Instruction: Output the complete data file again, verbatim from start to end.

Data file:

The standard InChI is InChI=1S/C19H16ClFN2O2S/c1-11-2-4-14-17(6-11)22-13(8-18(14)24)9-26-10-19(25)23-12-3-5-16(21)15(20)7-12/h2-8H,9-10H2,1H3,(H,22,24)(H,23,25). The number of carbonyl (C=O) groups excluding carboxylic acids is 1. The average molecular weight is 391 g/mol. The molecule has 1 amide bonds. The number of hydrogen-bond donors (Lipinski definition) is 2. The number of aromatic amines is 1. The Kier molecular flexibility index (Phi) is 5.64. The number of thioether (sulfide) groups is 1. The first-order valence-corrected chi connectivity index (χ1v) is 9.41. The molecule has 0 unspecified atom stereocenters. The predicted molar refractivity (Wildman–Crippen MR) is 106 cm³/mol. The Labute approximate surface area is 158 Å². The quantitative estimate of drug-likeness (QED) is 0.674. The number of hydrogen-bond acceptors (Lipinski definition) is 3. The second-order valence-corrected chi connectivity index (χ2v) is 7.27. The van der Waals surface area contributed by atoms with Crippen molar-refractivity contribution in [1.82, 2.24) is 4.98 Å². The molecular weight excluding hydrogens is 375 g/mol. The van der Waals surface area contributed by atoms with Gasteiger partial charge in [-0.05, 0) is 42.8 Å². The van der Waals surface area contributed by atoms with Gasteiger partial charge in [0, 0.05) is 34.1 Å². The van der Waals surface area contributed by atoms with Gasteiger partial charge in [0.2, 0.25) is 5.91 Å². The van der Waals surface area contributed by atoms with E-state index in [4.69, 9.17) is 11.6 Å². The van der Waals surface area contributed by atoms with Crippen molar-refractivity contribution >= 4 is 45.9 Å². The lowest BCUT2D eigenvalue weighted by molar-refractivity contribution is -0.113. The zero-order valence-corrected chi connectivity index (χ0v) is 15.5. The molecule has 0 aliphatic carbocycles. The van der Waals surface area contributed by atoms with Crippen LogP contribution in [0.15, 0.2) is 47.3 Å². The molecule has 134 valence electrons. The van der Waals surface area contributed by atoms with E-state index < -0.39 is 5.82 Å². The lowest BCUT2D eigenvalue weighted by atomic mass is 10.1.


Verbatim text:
The standard InChI is InChI=1S/C19H16ClFN2O2S/c1-11-2-4-14-17(6-11)22-13(8-18(14)24)9-26-10-19(25)23-12-3-5-16(21)15(20)7-12/h2-8H,9-10H2,1H3,(H,22,24)(H,23,25). The number of carbonyl (C=O) groups excluding carboxylic acids is 1. The average molecular weight is 391 g/mol. The molecule has 1 amide bonds. The number of hydrogen-bond donors (Lipinski definition) is 2. The number of aromatic amines is 1. The Kier molecular flexibility index (Phi) is 5.64. The number of thioether (sulfide) groups is 1. The first-order valence-corrected chi connectivity index (χ1v) is 9.41. The molecule has 0 unspecified atom stereocenters. The predicted molar refractivity (Wildman–Crippen MR) is 106 cm³/mol. The Labute approximate surface area is 158 Å². The quantitative estimate of drug-likeness (QED) is 0.674. The number of hydrogen-bond acceptors (Lipinski definition) is 3. The second-order valence-corrected chi connectivity index (χ2v) is 7.27. The van der Waals surface area contributed by atoms with Crippen molar-refractivity contribution in [1.82, 2.24) is 4.98 Å². The molecular weight excluding hydrogens is 375 g/mol. The van der Waals surface area contributed by atoms with Gasteiger partial charge in [-0.05, 0) is 42.8 Å². The van der Waals surface area contributed by atoms with Gasteiger partial charge in [0, 0.05) is 34.1 Å². The van der Waals surface area contributed by atoms with Gasteiger partial charge in [0.2, 0.25) is 5.91 Å². The van der Waals surface area contributed by atoms with E-state index in [4.69, 9.17) is 11.6 Å². The van der Waals surface area contributed by atoms with Crippen molar-refractivity contribution >= 4 is 45.9 Å². The lowest BCUT2D eigenvalue weighted by molar-refractivity contribution is -0.113. The zero-order valence-corrected chi connectivity index (χ0v) is 15.5. The molecule has 0 aliphatic carbocycles. The van der Waals surface area contributed by atoms with Crippen LogP contribution in [0.15, 0.2) is 47.3 Å². The molecule has 134 valence electrons. The van der Waals surface area contributed by atoms with E-state index < -0.39 is 5.82 Å². The lowest BCUT2D eigenvalue weighted by atomic mass is 10.1.